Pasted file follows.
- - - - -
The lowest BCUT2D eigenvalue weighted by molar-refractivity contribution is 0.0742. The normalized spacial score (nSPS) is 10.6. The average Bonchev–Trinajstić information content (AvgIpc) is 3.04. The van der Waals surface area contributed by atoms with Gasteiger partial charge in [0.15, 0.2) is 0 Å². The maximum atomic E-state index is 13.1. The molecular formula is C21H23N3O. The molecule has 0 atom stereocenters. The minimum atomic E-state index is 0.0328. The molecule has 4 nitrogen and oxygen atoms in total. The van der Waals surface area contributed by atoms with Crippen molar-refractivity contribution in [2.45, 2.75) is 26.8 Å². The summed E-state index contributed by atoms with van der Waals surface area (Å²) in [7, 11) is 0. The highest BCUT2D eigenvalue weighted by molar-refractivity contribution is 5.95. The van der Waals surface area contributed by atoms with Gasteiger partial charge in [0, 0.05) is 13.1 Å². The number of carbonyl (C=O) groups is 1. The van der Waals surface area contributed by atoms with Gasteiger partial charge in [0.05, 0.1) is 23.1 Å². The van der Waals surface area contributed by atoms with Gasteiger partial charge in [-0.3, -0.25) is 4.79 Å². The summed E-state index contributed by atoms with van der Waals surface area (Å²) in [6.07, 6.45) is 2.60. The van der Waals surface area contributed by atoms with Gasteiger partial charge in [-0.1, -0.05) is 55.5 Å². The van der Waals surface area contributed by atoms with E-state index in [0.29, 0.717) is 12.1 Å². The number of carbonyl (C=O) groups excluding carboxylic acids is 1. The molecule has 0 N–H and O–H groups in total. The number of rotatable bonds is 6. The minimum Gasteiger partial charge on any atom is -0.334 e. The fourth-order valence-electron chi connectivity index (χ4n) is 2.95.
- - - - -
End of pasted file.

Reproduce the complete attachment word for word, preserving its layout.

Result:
The lowest BCUT2D eigenvalue weighted by molar-refractivity contribution is 0.0742. The normalized spacial score (nSPS) is 10.6. The average Bonchev–Trinajstić information content (AvgIpc) is 3.04. The van der Waals surface area contributed by atoms with Gasteiger partial charge in [0.15, 0.2) is 0 Å². The maximum atomic E-state index is 13.1. The molecular formula is C21H23N3O. The molecule has 0 atom stereocenters. The minimum atomic E-state index is 0.0328. The molecule has 4 nitrogen and oxygen atoms in total. The van der Waals surface area contributed by atoms with Crippen molar-refractivity contribution in [2.45, 2.75) is 26.8 Å². The summed E-state index contributed by atoms with van der Waals surface area (Å²) in [7, 11) is 0. The highest BCUT2D eigenvalue weighted by molar-refractivity contribution is 5.95. The van der Waals surface area contributed by atoms with Gasteiger partial charge in [0, 0.05) is 13.1 Å². The number of carbonyl (C=O) groups is 1. The van der Waals surface area contributed by atoms with Gasteiger partial charge in [0.05, 0.1) is 23.1 Å². The van der Waals surface area contributed by atoms with Gasteiger partial charge in [-0.3, -0.25) is 4.79 Å². The summed E-state index contributed by atoms with van der Waals surface area (Å²) in [6.07, 6.45) is 2.60. The van der Waals surface area contributed by atoms with Gasteiger partial charge in [-0.1, -0.05) is 55.5 Å². The van der Waals surface area contributed by atoms with E-state index in [0.29, 0.717) is 12.1 Å². The number of carbonyl (C=O) groups excluding carboxylic acids is 1. The molecule has 0 N–H and O–H groups in total. The number of rotatable bonds is 6. The minimum Gasteiger partial charge on any atom is -0.334 e. The fourth-order valence-electron chi connectivity index (χ4n) is 2.95.